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The Bisterne Dragon

The Bisterne Dragon legend takes place primarily in Bisterne, but also features Burley and Lyndhurst, and is one of the area's most famous pieces of folklore. The local tradition is that a dragon had his den at Burley Beacon, about 3 miles (4.8 km) east of Bisterne, at Burley. One version of the tale is that the creature flew every morning to Bisterne, where it would be supplied with milk. To kill the dragon, a valiant knight (usually named Berkeley) built a hide, and with two dogs lay in wait. The creature came as usual one morning for its milk, and when the hut door was opened the dogs attacked it. The knight took the dragon by surprise, and the dogs died in the affray.

Another version of the tale says that the dragon slayer only succeeded by covering his armour with glass. A popular telling of the story has it that the fight raged throughout the forest, with the dragon finally dying outside the village of Lyndhurst, his corpse turning into a hill (now known as Boltons Bench). Though the knight had defeated the dragon, he had been mentally broken by the battle, and after 30 days and 30 nights he went back to Boltons Bench to die alone atop it, his yew-wood bow falling on the ground beside his body and eventually sprouting into the yew tree which can still be seen today.

Lyndhurst is a village of 3,000 people (2011) in the New Forest. it is a popular tourist destination, with many independent shops, art galleries, cafés, museums, pubs and hotels.

Understand[edit]

Lyndhurst village centre

The first mention of Lyndhurst was in the Domesday Book of 1086 under the name 'Linhest'. The Court of Verderers sits in the Queen's House in Lyndhurst. (Verderers are forestry officials in England who deal with common land in certain former royal hunting areas which are the property of the Crown.)

Get in[edit]

The nearest city is Southampton, about 9 miles (14 km) to the north-east.

The village is the meeting point of the A35, which runs NE to SW between Southampton and Bournemouth, and the A337 which runs north to south between Cadnam on the M27, and Lymington, a ferry port for the Isle of Wight on the south coast.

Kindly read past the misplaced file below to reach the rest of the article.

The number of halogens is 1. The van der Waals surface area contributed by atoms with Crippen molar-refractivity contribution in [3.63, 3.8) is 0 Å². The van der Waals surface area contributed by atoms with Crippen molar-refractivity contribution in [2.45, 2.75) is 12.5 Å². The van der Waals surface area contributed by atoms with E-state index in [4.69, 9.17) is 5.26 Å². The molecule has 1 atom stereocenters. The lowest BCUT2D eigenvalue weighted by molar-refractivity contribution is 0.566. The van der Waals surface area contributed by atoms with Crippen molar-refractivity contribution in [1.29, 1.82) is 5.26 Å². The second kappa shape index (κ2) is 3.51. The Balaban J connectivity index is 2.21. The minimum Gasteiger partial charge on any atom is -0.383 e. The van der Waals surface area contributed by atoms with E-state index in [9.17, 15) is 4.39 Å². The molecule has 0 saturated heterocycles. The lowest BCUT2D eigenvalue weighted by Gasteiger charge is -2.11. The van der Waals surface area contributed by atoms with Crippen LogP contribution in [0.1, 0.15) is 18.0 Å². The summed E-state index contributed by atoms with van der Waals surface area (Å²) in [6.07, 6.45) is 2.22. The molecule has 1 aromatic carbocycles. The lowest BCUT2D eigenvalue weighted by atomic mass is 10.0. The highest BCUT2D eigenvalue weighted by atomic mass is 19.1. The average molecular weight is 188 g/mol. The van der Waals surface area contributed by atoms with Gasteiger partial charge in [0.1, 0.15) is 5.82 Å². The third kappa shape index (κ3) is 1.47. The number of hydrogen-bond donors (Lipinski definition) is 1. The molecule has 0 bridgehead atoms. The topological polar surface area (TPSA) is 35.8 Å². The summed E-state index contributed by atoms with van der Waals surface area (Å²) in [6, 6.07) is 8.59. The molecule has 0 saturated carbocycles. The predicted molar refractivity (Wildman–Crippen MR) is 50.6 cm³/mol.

Lyndhurst does not have a railway station, but it is served by Ashurst New Forest station, 3 miles (5 km) away. It is also 4 miles (6 km) from Brockenhurst and under 4 miles from Beaulieu Road station. These stations are on the South Western Main Line to London and Weymouth, serving Bournemouth and Southampton.

Bus services operated by Bluestar run frequently from Southampton and Lymington. There are also two daily National Express coach departures from London Victoria.

Get around[edit]

To deal with the large volume of traffic through the village, there is a one-way system. This in effect turns the major roads of the village into a traffic circle. In summer the traffic through the village increases hugely because of the tourists. This can create queues into the village from all directions.

See[edit]

The Queen's House
  • The Queen's House. The most important building in Lyndhurst is the Queen's House, which has also in the past been called the King's House, for the name changes according to the gender of the monarch. It is the principal building owned by the Crown in the New Forest, and contains the Verderers' Hall, home of the ancient Verderers' Court. The Queen's House is also the local headquarters of the Forestry Commission. The current structure largely dates from the 17th century, during the reigns of Charles I and Charles II. The building is a rambling two-storey structure in brick. The prisoners' dock, tables and chairs of considerable age are preserved in the hall.
  • 2 Bolton's Bench. Hill with a viewpoint to look over the surrounding countryside.